Pete Buttigieg’s chickens have come home to roost. There has been some scrutiny of the way he handed out million-dollar deals to his donors, sometimes on the very same day, he received the money. In all, he doled out $33 million to those who donated to his campaigns. The daily mail in investigating the possible scandal. But at least he didn’t join the board of Burisma.
In all, 23 companies that donated money to Buttigieg got contracts from the city of South Bend, Indiana. As the Secretary of Transportation, he has untold billions he can dole out. Is he making the money now while he can? Time will tell.
The Mail reported:
Donohue & Associates president Craig Brunner and his wife Sandra gave $1,000 to the campaign on August 8, 2017, the same day Brunner’s company was awarded a $150,000 job by the city.
Two weeks later on August 22 that year, Abonmarche’s board chairman John Linn gave $2,000 to Mayor Pete’s campaign. The same day, the South Bend BPW approved a $75,700 contract for the company.
Abonmarche executives gave a total $12,870 to Buttigieg’s political funds between 2012 and 2018, and the company won $616,790 in city contracts.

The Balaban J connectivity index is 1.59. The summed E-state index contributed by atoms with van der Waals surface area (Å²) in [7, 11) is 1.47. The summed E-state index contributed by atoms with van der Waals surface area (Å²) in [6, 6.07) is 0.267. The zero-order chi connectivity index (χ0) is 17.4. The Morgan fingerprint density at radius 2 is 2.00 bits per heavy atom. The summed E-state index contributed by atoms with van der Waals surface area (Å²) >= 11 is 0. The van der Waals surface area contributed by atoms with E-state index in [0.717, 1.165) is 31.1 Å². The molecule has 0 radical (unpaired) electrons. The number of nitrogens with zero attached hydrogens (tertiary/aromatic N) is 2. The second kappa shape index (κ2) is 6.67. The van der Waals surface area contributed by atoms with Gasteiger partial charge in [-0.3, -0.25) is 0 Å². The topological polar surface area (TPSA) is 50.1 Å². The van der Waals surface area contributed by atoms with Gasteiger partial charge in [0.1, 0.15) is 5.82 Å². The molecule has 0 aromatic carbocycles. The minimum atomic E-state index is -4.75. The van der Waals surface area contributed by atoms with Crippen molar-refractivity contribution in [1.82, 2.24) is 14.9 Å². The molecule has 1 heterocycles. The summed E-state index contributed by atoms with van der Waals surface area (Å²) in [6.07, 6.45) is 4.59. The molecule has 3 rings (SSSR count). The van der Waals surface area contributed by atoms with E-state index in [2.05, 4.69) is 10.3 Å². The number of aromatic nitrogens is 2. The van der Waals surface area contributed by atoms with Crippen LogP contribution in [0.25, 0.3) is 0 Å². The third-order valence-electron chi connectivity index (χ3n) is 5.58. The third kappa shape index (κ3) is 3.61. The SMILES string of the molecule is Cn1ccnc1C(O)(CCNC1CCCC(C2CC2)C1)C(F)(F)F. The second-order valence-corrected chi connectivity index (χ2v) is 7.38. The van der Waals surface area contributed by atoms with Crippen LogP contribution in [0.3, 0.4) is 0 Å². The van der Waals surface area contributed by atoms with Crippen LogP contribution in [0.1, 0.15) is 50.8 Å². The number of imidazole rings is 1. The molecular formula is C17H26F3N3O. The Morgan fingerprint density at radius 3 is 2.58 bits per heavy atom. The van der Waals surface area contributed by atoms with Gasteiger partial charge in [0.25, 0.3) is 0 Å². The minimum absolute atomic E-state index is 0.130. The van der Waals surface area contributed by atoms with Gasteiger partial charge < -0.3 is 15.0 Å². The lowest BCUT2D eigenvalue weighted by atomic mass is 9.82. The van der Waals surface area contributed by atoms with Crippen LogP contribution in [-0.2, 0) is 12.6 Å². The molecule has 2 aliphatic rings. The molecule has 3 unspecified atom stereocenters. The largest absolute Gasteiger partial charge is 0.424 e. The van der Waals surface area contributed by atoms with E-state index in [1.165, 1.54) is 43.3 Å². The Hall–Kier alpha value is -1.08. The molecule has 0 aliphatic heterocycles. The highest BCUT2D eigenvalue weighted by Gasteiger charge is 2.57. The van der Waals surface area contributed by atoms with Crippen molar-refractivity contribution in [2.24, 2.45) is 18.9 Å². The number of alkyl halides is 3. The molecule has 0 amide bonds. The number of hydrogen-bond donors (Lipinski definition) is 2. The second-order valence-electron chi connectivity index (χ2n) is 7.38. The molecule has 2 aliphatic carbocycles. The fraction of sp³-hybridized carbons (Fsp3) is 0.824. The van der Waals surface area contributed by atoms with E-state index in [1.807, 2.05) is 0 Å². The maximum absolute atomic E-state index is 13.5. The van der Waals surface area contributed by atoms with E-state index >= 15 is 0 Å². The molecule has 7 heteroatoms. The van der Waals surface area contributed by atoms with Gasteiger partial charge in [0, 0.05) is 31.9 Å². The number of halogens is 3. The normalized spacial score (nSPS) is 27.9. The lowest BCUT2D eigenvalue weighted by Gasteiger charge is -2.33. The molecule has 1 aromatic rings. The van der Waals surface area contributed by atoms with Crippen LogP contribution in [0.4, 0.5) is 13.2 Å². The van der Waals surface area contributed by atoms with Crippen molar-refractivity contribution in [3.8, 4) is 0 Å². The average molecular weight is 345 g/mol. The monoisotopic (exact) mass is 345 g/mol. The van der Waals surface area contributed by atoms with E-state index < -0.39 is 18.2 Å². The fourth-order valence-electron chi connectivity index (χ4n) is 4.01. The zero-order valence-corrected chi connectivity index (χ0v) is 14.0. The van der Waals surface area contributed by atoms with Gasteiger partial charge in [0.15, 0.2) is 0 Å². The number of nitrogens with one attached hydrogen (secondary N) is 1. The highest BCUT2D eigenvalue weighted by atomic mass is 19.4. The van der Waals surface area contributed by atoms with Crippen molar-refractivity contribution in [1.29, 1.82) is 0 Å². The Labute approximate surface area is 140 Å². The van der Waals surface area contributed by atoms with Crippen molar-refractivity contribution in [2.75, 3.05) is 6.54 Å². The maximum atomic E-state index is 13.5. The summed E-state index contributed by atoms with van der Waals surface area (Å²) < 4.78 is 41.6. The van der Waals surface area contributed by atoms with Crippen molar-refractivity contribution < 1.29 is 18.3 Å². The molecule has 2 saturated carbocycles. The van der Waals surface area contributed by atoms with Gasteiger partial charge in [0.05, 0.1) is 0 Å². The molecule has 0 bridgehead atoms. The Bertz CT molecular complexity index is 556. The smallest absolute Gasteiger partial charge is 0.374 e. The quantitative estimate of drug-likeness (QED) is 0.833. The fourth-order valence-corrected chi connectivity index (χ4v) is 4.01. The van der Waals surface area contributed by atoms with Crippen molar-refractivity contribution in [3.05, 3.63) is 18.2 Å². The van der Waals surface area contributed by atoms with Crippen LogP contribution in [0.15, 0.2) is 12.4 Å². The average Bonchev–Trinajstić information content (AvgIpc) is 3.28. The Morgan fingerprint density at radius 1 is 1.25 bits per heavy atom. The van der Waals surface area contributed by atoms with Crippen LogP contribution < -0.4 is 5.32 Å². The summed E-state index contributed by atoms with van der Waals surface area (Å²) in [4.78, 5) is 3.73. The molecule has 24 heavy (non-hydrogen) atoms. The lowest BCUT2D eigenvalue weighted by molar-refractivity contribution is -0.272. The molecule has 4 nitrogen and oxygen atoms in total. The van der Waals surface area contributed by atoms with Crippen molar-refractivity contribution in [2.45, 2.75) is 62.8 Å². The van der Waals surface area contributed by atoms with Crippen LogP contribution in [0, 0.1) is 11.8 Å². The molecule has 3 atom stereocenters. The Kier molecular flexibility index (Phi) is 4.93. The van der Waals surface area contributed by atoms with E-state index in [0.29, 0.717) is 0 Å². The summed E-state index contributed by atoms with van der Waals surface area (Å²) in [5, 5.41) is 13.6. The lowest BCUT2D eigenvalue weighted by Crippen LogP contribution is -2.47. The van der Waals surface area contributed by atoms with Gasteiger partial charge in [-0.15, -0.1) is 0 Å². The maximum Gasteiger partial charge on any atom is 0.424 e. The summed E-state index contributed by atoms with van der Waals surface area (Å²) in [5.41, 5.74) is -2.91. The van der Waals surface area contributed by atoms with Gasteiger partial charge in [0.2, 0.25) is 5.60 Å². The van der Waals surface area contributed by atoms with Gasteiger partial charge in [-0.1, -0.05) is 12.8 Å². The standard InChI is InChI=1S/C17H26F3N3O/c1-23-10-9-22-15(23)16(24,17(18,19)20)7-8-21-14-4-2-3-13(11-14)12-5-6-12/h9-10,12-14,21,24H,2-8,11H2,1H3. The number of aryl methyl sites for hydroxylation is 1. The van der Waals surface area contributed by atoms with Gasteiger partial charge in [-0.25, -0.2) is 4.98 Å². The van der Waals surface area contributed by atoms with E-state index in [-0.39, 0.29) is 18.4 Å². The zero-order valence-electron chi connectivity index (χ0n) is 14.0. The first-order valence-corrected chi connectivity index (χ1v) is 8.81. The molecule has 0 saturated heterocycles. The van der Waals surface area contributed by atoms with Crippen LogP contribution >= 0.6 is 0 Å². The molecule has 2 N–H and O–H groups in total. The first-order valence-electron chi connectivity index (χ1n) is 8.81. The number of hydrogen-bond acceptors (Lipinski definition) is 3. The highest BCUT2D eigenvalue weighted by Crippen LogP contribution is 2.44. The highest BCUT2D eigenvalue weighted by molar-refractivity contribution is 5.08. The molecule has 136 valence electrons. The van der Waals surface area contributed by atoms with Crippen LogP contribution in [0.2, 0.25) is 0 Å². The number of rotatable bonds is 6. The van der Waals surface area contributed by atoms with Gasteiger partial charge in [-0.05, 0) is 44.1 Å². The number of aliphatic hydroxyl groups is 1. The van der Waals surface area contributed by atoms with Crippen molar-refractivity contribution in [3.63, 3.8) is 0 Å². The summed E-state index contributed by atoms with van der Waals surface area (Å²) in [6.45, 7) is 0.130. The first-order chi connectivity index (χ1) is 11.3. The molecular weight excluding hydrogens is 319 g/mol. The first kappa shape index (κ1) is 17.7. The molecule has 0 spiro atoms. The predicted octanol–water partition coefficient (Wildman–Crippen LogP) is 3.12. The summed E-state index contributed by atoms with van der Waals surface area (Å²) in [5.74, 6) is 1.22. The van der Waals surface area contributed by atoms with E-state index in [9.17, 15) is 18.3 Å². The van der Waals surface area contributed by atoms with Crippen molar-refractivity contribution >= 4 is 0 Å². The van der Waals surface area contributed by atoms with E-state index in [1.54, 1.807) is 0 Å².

Buttigieg appointed Eric Horvath, a former American Structurepoint executive, as director of South Bend’s Department of Public Works. That appointment came right after American Structurepoint co-owner Marlin Knowles donated over $1,000 to the Buttigieg campaign. The very next year American Structurepoint received a $25 million dollar contract.
Taxpayers Protection Alliance President David Williams called for an investigation into that contract as well as any contract awarded by South Bend’s Department of Public Works.
“Now, as Secretary of Transportation, Buttigieg has access to billions, possibly trillions, of taxpayer dollars in infrastructure spending,” Williams said. “This should be alarming and warrant further investigation into every donation made to Buttigieg and every contract given out by his agency.”
Scott Greytak, Director of Advocacy for Transparency International’s U.S. branch, pointed out that Buttigieg’s acts would be illegal under federal law.
Greytak told the news outlet:
I’m stunned if it is true that South Bend Indiana doesn’t have laws on the books that prohibit this. At the federal level, this would be entirely illegal. A federal contractor cannot make a contribution to a candidate, because of the obvious conflict of interest. The laws in South Bend should be just as strong. You’re not going to find a smoking gun in how access, influence and power works in American politics. So campaign finance restrictions are supposed to serve as proxies for preventing corruption. The idea that a company that has either a potential or a pending contract, or recently was a government contractor, is able to so expressly and openly give money to the people involved in those decisions, is a fundamentally corrupt system. I’m stunned that the elected leaders there would want to operate in a system that allows for such potential perception of corruption.